John
Old 07-06-2016, 04:11 PM
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flyboy2610
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I was taught that when using rubber bands, use two going diagonally across the wing, two each way, then use one fore and aft on the right and one for and aft on the left. I don't know if there's an absolutely "right" way to do it, but that's what I was taught.
Old 07-07-2016, 07:35 PM
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Originally Posted by krokodyl View Post
I rescently got the avistar elite, and am wondering if the bolts that attach the wings are safe. I am learning, so I will have hard landings. Everytime it hits hard, the wood that the bolts go through weakens, so it will eventually crack.

I think I will use bolts, and alsorubber bands. However, to use rubber bands I will need to have 4 of those wooden things. That would require me to drill 4 holes, and every hole weakens the fuselage. My question is, can I use the rubber bands without the 4 little things? Can I attach the bands somewhere else? It is only a backup, so it doesn't have to be extremly strong.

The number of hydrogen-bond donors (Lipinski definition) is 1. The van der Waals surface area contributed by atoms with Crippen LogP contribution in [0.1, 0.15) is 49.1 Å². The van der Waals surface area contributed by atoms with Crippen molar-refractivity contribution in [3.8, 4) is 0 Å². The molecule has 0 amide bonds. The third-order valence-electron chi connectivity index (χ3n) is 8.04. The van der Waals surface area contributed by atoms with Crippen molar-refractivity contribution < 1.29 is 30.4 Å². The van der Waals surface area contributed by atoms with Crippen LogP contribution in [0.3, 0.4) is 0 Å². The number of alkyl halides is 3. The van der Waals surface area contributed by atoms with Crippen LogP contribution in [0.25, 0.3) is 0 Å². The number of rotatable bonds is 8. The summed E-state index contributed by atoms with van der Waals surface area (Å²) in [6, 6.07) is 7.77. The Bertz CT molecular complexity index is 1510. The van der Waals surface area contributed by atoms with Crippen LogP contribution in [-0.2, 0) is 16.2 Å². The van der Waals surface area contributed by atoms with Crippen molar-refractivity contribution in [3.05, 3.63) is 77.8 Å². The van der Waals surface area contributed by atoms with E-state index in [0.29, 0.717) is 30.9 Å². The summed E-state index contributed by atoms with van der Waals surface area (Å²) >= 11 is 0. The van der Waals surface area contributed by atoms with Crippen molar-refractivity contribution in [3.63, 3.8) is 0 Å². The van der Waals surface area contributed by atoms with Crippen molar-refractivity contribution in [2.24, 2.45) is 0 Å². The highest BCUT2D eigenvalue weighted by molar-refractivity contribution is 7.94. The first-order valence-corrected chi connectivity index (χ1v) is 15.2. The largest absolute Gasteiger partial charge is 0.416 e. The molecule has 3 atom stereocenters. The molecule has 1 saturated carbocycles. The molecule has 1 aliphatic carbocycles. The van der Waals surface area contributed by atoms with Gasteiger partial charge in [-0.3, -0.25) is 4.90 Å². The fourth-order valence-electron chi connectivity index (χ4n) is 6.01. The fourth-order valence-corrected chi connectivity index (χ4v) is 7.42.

You'll have no problems with the bolts. I have an Avistar Elite and regularly fly very hard aerobatics with it stressing the wing bolts (its a play toy and to use for intro flights). I was recently farting around in 17 -22 mph winds (60 deg crosswind at that) at around 4', full flaps and just above stall speed. I got bit screwing around when a gust caught it rotated it into the wind and then the gust stopped. It instantly stalled dropped to the left wing hitting there first, then the nose. The wing bolts worked exactly as they should have and sheared off flush with the bottom of the wing. Because I had flaps down it also busted up the front retaining tab when one flap caught on the fuselage preventing the wing from pivoting off, otherwise there would have been no wing damage. The wing hold-down block is didn't split on mine. The only other damage was the firewall breaking loose and teh removable hatch busting up hit who knows what. Overall not bad on the damage as it could have been a lot worse.

Here's a video of a Top Flite 81" Cessna C-182 that I had to deadstick to show you the winds the Avistar can easily handle - this was just before I dumped my Avistart.